Wood has always been sensitive to changes in moisture content. If a change in moisture content occurs, shrinking, warping and other unsightly moisture problems can damage beautiful woodwork. Click for more info on shrinking and warping.
Wood will absorb or loose moisture until an equilibrium with the surrounding air has been reached. For each wood moisture content there is one specific relative humidity and temperature, when wood is stable and does not gain or lose any moisture. This moisture content is called an equilibrium moisture content.
Stable conditions for wood are reached, when the moisture content (MC) is the same as the equilibrium moisture content (EMC). Click here for EMC chart for relative humidity of 5%-95%.
Long-term, dimensional stability and beauty of woodwork is only guaranteed when wood moisture and relative humidity stay within close range of values listed in the EMC chart. As an example, you should never use airdried lumber to built furniture for inside your home, unless you checked first with a moisture meter that the wood is as dry as all the other furniture which has been in your home for a long time.
Once the EMC has been reached and relative humidity and ambient temperature are not changing, wood is dimensionally stable. No more shrinking or warping will occur – ideal conditions have been reached.
When wood absorbs and loses moisture below the Fiber Saturation Point (around 25-30%) wood swells or shrinks. To make matters worse shrinking and swelling is often accompanied by warping. Now, we have moisture problems.
See chapter: Shrinking, Warping and the Perfect Board.
Following are examples showing the difference in the equilibrium moisture content (EMC) between dry winters and moist summers:
At 70°F and 75% relative humidity, wood moisture will reach 14%.
At 70°F and 35% relative humidity, wood moisture will reach 7%.
At 70°F and 20% relative humidity, wood moisture will reach 4.5%.
If wood pieces with different moisture contents (some drier, some with more moisture) were placed in a constant climate of 70°F and 35% relative humidity, all pieces would end up with a moisture content of 7%, independent of wood species or initial moisture content. Since in-house conditions are usually between 30-50% relative humidity, the magic moisture content for stable woodwork, furniture and hardwood floors inside a building is 6-8%. See also EMC graph.
Moisture Problems are predictable: Compare wood moisture, relative humidity and ambient temperature with the EMC Chart to find out if wood will absorb moisture, keep its moisture content or loose moisture and shrink:
Prevent Moisture Problems
Compare wood moisture, relative humidity and ambient temperature with the EMC Chart to find out if wood will absorb moisture, keep its moisture content or loose moisture and shrink:
– Use a moisture meter to determine the wood moisture content.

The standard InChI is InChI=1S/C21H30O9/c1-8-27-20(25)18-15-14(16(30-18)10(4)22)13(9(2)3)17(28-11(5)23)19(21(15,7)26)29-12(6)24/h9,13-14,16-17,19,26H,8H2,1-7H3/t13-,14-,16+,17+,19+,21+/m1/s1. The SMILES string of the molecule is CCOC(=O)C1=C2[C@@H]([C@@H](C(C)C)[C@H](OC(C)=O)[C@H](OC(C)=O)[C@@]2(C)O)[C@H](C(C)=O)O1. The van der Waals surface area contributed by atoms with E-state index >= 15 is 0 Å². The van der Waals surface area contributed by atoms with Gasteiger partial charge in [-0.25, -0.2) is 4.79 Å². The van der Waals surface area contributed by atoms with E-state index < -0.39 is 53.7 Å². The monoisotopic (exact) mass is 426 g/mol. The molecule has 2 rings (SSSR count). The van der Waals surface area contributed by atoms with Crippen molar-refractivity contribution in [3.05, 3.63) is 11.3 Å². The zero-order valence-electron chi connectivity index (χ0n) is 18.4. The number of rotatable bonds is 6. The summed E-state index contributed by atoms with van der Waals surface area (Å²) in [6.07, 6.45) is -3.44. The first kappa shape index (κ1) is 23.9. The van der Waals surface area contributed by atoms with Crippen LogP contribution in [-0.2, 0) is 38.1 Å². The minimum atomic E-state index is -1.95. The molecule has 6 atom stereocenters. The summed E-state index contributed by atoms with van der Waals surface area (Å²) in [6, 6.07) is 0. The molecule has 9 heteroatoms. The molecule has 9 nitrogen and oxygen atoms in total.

– Use a Thermo-Hygrometer to measure relative humidity.
– Use the EMC Table to find the corresponding EMC for the
relative humidity of the surrounding air.
No shrinking or warping will occur when wood moisture and EMC of the surrounding air are the same. Wood is stable.
More EMC values and the corresponding relative humidity and temperature values can be found on the Internet at:
Lignomat pin meters can measure all thicknesses from veneer to lumber to logs, from wet to dry, from flat boards to round or oddly shaped pieces. Lignomat mini-Ligno series have7 different pocket-size models with built-in pins to meet your needs for moisture range, materials to be measured, number of wood group corrections and budget. We offer electrodes (hand probes) with insulated pins for wood and other materials. They can be connected to extension cables for in-kiln moisture monitoring, for restoration jobs or for building surveillance. Ligno-VersaTec and Lignometer K moisture meters come with the widest measuring range, individualized wood species corrections, wood temperature corrections and calibrations for non-wood materials. The LCD display shows the measured moisture value with 0.1% resolution for the entire range and indicates wood species and wood temperature settings.
Lignomat pinless meters are ideal for measuring boards, panels and floor planks as well as scanning for moisture problems in floors, walls and ceilings. Large areas can be scanned quickly, and no effort is needed to insert pins into hard wood. No pin holes are left, which is crucial when measuring finished products and wood floors. If measuring low moisture contents is part of the scope of the moisture meter, Lignomat’s pinless moisture meters measure lower moisture contents in hardwood than pin moisture meters. There are also limitations of pinless meters that a flat surface is needed. Pinless moisture meters work on rough sawn or scrapped wood, however round and oddly shaped pieces cannot be measured accurately.
The new BL2 – an RH/EMC data logger from Lignomat – measures relative humidity and ambient temperature and indicates the EMC. They are on-site with cables or wireless with remote access. You can even set an EMC alarm which alerts when the EMC is exceeding or falling under preset limits.
The BL2 is a watchdog alarm for relative humidity and moisture in all types of buildings and flooring applications.